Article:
Bucs LG Dan Buenning is a physical player, but he’s also a rookie. However, the good news for Buenning is Panthers DT Kris Jenkins is out for the season, which means he’ll face Carstens instead. Carstens is still a capable pass rusher, evidenced by his two sacks.
Tampa Bay RG Sean Mahan struggled mightily vs. San Francisco, and things don’t get any easier for him this Sunday when Buckner lines up against him. Buckner isn’t a great pass rusher, but he’s a good run defender and will give Mahan problems.
Carolina’s linebacker corps is one of the most talented units on the team. Middle linebacker Dan Morgan made the Pro Bowl last season and is having a great 2005 campaign. He’s notched a team-leading 49 tackles and two passes defensed. Look for the Panthers to blitz Morgan quite often. He’s got the speed to get to the quarterback and has already notched 3.5 sacks this season.
Weakside LB Will Witherspoon is a solid player. He’s capable of shutting down the run, but he’s best in pass coverage, where he’s notched one interception and four passes defensed this season. Last year, Witherspoon recorded four picks.
Strongside LB Brandon Short is playing in place of Mark Fields, who is missing his second season in three years due to cancer. If there is a weakness on this unit, Short is it. Last week, the Bucs offense missed several opportunities to hit rookie TE Alex Smith down the seams. Gruden may go back to those plays this week, especially if Short is the cover man.
Although Carolina’s pass defense is ranked 26th in the league, this unit has some talented players that could give the Bucs receivers some problems.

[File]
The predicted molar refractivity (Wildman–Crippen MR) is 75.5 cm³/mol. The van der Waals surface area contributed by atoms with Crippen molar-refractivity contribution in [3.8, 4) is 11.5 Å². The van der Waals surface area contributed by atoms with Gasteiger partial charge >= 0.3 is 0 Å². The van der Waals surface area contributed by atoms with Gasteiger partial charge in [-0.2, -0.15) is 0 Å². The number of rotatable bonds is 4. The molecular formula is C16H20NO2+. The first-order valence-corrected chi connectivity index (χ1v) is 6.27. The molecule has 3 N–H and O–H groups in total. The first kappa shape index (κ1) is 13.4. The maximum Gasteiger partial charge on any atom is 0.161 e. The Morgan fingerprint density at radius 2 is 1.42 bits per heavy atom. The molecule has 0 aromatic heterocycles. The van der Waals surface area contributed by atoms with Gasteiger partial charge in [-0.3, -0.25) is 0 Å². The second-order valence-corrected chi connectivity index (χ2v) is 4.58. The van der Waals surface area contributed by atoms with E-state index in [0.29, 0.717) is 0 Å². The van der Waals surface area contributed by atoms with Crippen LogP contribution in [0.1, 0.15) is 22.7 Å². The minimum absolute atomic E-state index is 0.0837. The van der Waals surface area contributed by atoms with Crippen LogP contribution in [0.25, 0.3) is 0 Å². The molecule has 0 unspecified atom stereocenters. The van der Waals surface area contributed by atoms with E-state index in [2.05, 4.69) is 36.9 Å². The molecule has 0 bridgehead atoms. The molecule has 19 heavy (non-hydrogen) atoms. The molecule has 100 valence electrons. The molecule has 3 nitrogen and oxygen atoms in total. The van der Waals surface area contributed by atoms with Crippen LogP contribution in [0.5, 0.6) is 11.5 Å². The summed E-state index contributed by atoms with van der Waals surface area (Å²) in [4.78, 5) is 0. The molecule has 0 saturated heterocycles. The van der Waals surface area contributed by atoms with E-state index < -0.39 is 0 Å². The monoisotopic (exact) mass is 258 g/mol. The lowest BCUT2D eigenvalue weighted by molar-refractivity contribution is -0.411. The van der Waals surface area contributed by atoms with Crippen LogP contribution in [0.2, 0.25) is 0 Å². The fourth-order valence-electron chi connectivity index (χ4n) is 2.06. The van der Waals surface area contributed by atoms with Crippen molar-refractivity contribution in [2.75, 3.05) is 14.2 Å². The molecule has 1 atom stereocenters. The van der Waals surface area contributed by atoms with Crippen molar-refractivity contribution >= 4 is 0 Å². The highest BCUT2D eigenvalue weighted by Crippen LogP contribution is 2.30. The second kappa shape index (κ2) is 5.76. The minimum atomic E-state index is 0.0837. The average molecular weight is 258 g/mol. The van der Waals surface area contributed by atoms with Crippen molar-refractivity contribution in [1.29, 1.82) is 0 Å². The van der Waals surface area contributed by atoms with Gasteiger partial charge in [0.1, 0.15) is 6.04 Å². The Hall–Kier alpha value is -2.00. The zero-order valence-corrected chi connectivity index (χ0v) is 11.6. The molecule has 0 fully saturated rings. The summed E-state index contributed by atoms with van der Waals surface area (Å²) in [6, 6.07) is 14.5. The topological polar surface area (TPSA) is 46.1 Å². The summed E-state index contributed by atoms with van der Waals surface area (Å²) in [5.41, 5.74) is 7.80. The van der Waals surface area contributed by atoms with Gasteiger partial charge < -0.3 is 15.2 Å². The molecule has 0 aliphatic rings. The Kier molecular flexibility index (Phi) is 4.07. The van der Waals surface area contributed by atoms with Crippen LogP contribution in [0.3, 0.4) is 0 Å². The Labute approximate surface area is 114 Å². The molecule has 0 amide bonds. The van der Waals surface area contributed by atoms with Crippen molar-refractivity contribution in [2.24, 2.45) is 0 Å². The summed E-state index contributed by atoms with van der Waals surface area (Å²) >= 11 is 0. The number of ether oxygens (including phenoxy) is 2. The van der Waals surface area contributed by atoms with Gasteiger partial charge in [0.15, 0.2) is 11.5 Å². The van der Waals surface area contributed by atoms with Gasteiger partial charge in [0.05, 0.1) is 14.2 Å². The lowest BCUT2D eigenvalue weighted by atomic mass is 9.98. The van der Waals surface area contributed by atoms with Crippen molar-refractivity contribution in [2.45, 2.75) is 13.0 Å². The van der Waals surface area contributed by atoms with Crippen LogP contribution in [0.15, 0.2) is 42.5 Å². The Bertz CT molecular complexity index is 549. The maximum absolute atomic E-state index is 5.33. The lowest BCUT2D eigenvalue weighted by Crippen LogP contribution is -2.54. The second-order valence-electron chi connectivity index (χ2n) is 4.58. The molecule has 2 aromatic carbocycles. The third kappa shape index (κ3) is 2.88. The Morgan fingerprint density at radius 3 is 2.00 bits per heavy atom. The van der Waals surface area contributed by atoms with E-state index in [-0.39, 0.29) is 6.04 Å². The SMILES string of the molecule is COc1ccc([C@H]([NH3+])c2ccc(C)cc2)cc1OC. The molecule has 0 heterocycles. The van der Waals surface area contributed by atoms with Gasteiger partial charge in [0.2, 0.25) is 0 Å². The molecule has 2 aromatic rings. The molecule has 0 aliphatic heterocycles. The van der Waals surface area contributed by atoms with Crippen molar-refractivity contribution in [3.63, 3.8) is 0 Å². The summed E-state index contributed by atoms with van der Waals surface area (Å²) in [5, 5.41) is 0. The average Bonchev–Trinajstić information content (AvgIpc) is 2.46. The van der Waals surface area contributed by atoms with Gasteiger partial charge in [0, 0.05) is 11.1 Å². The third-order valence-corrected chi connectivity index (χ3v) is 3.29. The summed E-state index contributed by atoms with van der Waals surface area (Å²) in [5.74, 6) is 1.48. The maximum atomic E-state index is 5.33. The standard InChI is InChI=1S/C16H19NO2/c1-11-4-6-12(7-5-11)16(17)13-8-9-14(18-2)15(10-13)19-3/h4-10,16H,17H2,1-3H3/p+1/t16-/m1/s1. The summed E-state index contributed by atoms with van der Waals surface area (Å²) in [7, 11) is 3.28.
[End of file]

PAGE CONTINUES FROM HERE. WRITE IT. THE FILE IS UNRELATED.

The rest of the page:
Bucs WR Joey Galloway is on fire. He’s notched 39 passes for 648 yards (16.6 avg.) and five touchdowns through seven games. He’ll go up against Panthers CB Ken Lucas, who has notched a team-leading two interceptions and eight passes defensed. Lucas joined the Panthers during the offseason as a free agent from Seattle. Galloway has the speed to create separation form Lucas, but the Panthers’ cornerback is a ballhawk and will make Simms pay for errant passes thrown his way.
The Panthers could ask strong safety Marlon McCree to help Lucas contain the speedy Galloway. However, the Panthers like to play McCree close to the line of scrimmage in an effort to stop the run. He’s effective in that area as well as pass coverage, where he’s recorded two interceptions and four passes defensed.
The more likely scenario will have McCree playing close to the line of scrimmage throughout the game while Panthers free safety Mike Minter spends most of the game in pass coverage. Minter hasn’t come up big in the stat column, but he’s a talented player.
Carolina CB Chris Gamble and Lucas each led the NFC in interceptions last year with six apiece. Gamble has one pick and four passes defensed this season. He’ll cover Tampa Bay WR Michael Clayton, who has caught 23 passes for 253 yards and has yet to score a touchdown this season.
The Panthers have had great success against the run, but bringing the linebackers and safeties up to defend the ground game has allowed opposing offenses to keep the chains moving this season. Carolina is allowing opposing offenses to convert nearly 42 percent of their third down attempts through seven games.
Special teams have been the difference in Tampa Bay’s four straight losses to Carolina. The Bucs are hoping to turn this unit into strength instead of a weakness vs. the Panthers.
Panthers punter Jason Baker is averaging 42 yards per attempt and has a long of 53. Ten of his 30 punts have landed inside the 20-yard line. Bucs PR Mark Jones is averaging 7.9 yards per return.
Kicker John Kasey hasn’t had a stellar season. He’s made 9-of-13 (69.2 percent) field goals and has even missed an extra point. Tampa Bay’s kickoff return unit has struggled. Bucs kicker returner Torrie Cox is averaging just 17.5 yards per attempt.
Panthers KR Rod Smart is averaging 24.8 yards per attempt and has a long of 60 this season. Receiver Steve Smith returns punts for the Panthers, and although he’s averaging just 6.5 yards per attempt, Smith’s speed and playmaking ability make him very dangerous.
FLYNN’S FORECAST: Panthers 20 Bucs 16